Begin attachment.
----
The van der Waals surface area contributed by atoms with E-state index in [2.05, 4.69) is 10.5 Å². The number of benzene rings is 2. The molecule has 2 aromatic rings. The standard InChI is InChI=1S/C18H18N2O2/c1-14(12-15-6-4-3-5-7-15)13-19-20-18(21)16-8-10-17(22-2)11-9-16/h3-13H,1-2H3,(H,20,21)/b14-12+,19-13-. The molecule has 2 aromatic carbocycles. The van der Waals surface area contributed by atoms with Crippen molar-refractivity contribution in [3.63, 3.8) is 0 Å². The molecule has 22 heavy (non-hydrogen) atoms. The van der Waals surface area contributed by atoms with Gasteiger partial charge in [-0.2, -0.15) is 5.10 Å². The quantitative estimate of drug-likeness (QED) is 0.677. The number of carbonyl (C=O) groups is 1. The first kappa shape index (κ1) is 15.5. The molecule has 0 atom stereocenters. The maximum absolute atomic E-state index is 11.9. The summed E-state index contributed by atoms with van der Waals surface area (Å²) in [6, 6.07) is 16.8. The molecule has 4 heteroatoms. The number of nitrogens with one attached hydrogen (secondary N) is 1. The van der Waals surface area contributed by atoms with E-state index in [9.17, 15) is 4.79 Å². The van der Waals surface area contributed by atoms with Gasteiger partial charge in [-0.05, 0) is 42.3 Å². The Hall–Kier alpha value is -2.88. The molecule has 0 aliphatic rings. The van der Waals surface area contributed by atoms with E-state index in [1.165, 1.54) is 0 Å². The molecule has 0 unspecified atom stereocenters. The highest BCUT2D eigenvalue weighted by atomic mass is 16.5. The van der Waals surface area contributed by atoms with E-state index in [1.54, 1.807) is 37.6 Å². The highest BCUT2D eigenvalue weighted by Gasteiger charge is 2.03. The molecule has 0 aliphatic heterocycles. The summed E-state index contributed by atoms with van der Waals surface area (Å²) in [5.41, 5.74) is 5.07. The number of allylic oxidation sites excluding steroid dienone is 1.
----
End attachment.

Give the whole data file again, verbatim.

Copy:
The van der Waals surface area contributed by atoms with E-state index in [2.05, 4.69) is 10.5 Å². The number of benzene rings is 2. The molecule has 2 aromatic rings. The standard InChI is InChI=1S/C18H18N2O2/c1-14(12-15-6-4-3-5-7-15)13-19-20-18(21)16-8-10-17(22-2)11-9-16/h3-13H,1-2H3,(H,20,21)/b14-12+,19-13-. The molecule has 2 aromatic carbocycles. The van der Waals surface area contributed by atoms with Crippen molar-refractivity contribution in [3.63, 3.8) is 0 Å². The molecule has 22 heavy (non-hydrogen) atoms. The van der Waals surface area contributed by atoms with Gasteiger partial charge in [-0.2, -0.15) is 5.10 Å². The quantitative estimate of drug-likeness (QED) is 0.677. The number of carbonyl (C=O) groups is 1. The first kappa shape index (κ1) is 15.5. The molecule has 0 atom stereocenters. The maximum absolute atomic E-state index is 11.9. The summed E-state index contributed by atoms with van der Waals surface area (Å²) in [6, 6.07) is 16.8. The molecule has 4 heteroatoms. The number of nitrogens with one attached hydrogen (secondary N) is 1. The van der Waals surface area contributed by atoms with E-state index in [9.17, 15) is 4.79 Å². The van der Waals surface area contributed by atoms with Gasteiger partial charge in [-0.05, 0) is 42.3 Å². The Hall–Kier alpha value is -2.88. The molecule has 0 aliphatic rings. The van der Waals surface area contributed by atoms with E-state index in [1.165, 1.54) is 0 Å². The molecule has 0 unspecified atom stereocenters. The highest BCUT2D eigenvalue weighted by atomic mass is 16.5. The van der Waals surface area contributed by atoms with E-state index in [1.54, 1.807) is 37.6 Å². The highest BCUT2D eigenvalue weighted by Gasteiger charge is 2.03. The molecule has 0 aliphatic heterocycles. The summed E-state index contributed by atoms with van der Waals surface area (Å²) in [5.41, 5.74) is 5.07. The number of allylic oxidation sites excluding steroid dienone is 1.